C3← → FC5, FC2, C4, T8, F8
C4 ← → C3, FC5, F8
C3 ← → C4, T8, F8
C4 ← → C3, T7
F4 ← → F3, P7, TP9, CP2, P8, TP10
T7 ← → FC1, C3, CP1
P4 ← → CZ, CP1, O2, P8
FC1← → CP1, F7, FP1, FP2
Recursive Jackknifing by Leaving 20% Out: Test Set Classification Accuracy
By both classification success and ANOVA, results were positive for use of spectral coherence data in prospective classification.
Applying the Discriminant Function to Other Groups
The 10-factor discriminant function derived from the unmedicated female subjects was then tested on the other patient groups. Of note, 8 of the 9 (88.9%) unmedicated CFS males, whose data were not included in formation of the discriminant formation, were correctly classified.
The discriminant function was applied to male and female CFS subjects who were taking psychoactive medications. Although it performed considerably better than chance, the discriminant performed less well than it had with unmedicated subjects: 14/18 (77.8%) of medicated female CFS patients and 3/5 (60%) of medicated male CFS patients were accurately classified.
For patients with unspecified fatigue whether medicated or unmedicated, 46.6% were assigned to the CFS classification. As the true diagnosis of these subjects is not known, accuracy of the classification cannot be inferred.
Finally, when the discriminant function was applied to all four subgroups of the 24 patients with major depression, none of the depressed patients were falsely classified as having CFS.
Characteristics of Coherence Variable Differences between CFS and Normal Subjects
There was no clear predominant side (right vs. left) or EEG spectral band involved in the 10 factors that were the best discriminators. However, there were clear differences in the brain regions involved in the ten most discriminating coherence factors, as follows: Temporal region (9/10), central (8/10), frontal (5/10), occipital (3/10), and parietal (1/10) region. (Figure 2)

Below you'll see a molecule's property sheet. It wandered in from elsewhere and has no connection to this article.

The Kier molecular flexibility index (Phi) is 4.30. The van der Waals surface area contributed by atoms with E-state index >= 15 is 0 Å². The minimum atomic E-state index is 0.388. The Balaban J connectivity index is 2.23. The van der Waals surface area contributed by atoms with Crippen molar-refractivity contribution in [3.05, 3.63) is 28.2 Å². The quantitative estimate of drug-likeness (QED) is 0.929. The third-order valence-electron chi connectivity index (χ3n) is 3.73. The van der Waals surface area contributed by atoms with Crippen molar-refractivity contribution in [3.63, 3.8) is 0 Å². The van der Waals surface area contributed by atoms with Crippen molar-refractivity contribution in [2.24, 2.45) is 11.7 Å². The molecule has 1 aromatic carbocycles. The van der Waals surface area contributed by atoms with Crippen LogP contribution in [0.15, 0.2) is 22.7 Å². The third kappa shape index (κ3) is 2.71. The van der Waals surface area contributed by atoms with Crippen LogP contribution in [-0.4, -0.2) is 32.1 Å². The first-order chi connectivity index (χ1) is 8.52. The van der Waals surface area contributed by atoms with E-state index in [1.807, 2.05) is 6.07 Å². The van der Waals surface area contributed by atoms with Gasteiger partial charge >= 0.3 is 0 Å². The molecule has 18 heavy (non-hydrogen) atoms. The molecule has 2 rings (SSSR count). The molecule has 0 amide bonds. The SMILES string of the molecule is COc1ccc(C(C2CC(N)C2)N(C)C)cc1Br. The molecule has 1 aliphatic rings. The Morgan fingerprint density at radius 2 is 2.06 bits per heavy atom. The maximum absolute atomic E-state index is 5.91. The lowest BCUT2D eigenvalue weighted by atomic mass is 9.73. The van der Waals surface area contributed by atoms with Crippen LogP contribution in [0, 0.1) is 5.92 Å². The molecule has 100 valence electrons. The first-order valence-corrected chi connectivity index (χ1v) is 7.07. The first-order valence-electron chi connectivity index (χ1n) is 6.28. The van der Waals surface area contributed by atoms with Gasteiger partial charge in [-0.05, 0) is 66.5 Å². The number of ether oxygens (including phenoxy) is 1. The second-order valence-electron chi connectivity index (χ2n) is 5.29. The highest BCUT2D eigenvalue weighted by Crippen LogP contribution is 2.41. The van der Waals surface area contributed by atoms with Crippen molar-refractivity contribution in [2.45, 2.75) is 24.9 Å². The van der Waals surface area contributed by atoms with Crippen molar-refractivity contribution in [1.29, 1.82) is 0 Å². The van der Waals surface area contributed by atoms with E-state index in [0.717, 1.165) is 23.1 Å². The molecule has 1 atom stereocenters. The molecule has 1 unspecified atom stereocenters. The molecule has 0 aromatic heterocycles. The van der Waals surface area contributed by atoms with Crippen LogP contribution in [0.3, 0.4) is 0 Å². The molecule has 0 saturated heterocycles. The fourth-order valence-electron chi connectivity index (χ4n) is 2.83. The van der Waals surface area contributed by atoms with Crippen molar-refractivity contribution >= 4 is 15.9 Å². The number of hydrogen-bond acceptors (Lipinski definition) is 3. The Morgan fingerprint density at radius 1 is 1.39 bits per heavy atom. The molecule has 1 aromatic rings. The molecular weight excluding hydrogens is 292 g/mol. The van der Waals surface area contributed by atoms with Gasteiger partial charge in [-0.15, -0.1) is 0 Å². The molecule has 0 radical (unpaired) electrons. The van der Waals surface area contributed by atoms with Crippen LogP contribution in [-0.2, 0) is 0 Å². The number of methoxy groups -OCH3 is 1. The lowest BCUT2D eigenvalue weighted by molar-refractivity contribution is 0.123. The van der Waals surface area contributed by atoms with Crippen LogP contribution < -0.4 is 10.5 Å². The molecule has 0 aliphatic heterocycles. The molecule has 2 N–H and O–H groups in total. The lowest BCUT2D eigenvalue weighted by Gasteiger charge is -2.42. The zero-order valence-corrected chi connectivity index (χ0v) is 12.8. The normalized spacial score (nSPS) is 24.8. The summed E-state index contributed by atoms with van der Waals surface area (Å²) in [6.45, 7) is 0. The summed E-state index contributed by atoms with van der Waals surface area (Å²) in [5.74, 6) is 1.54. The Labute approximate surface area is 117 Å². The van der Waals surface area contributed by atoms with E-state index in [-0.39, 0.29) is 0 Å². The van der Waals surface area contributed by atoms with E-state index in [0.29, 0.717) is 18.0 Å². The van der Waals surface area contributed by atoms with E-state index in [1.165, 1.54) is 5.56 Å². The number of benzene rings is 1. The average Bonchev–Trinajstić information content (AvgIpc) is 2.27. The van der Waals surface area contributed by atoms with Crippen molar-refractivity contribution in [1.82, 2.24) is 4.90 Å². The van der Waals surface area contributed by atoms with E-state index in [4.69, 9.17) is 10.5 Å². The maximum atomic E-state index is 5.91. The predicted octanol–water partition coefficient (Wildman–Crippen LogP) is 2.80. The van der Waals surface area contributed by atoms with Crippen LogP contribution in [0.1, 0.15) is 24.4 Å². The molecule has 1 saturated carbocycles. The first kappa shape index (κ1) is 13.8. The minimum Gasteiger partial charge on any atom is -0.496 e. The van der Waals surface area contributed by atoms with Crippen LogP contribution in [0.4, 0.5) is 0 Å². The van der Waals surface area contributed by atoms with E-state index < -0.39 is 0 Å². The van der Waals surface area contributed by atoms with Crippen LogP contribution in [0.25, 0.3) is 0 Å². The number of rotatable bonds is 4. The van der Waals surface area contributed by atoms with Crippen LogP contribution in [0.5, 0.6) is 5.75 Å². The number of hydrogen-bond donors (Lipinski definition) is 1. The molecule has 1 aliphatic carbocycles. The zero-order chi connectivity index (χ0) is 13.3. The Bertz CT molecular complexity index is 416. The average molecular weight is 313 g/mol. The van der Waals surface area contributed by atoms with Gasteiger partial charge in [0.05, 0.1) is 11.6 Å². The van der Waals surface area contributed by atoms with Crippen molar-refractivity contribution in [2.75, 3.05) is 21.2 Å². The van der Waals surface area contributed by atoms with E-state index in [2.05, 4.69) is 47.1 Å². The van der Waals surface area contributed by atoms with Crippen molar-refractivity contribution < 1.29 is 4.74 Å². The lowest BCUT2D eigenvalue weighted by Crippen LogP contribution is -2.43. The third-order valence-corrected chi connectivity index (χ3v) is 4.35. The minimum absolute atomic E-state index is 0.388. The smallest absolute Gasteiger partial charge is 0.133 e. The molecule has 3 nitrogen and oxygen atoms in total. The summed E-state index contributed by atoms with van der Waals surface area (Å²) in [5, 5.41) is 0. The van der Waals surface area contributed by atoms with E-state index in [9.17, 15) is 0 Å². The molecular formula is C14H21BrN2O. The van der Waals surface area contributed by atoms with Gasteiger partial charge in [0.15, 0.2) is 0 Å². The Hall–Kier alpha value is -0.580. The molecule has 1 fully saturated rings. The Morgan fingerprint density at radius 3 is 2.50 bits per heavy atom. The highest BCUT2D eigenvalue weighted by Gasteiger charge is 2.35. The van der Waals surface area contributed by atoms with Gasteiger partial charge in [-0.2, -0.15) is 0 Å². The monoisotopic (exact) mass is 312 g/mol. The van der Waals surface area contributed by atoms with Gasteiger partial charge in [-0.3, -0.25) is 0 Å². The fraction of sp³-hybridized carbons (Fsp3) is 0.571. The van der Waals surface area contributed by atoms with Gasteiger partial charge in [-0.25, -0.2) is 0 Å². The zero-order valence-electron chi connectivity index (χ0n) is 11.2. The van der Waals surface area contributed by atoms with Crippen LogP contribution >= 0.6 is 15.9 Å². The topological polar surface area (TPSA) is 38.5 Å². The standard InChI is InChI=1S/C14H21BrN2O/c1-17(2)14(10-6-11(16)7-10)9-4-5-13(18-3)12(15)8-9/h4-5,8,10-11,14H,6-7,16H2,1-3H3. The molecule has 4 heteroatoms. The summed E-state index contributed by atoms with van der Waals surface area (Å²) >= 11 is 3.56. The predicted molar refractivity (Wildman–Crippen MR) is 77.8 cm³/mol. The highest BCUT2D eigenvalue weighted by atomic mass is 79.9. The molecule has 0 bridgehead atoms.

The first goal of this study was to explore meaningful reduction, by principal components analysis (PCA), of a large data set of artifact-free EEG spectral coherence data created from an adult population containing healthy controls and patients with CFS, major depression, and unspecified severe fatigue. Coherence is taken to represent the degree of functional connectivity or coupling between two different brain regions at a chosen frequency.
The second goal was to explore the utility of the PCA-reduced data set in differentiating CFS patients from normal subjects without falsely classifying depressed patients as having CFS. Many studies have found evidence of nervous system involvement in CFS, but no large, controlled investigations of the value of EEG spectral coherence in patients with CFS had been reported. Spectral coherence has proven useful in conditions where standard EEG is seldom found to be diagnostic [59, 71, 74, 75].
First goal, creation of artifact free coherence factors by PCA
Utilizing the full subject population (Table 1, n = 632) we were successful in reducing the initial 7936 coherence variables per subject to 40 orthogonal (uncorrelated) factors per subject which described 55.6% of the total, initial variance. In other words, PCA condensed over half the information (variance) contained in the initial 7936 variables into just 40 new variables (outcome factors). One benefit of this almost 7936:40 or 200 fold reduction in data dimensionality over the entire population is a parallel reduction in the likelihood for capitalization on chance of the sort that may occur during subsequent statistical analyses when they involve large numbers of variables . An additional benefit to this 'hands-off' data reduction is that it requires no advance or a priori coherence variable selection by the investigators, eliminating any possible variable selection bias. Bartels refers to this as allowing the intrinsic data structure of the population to select variables .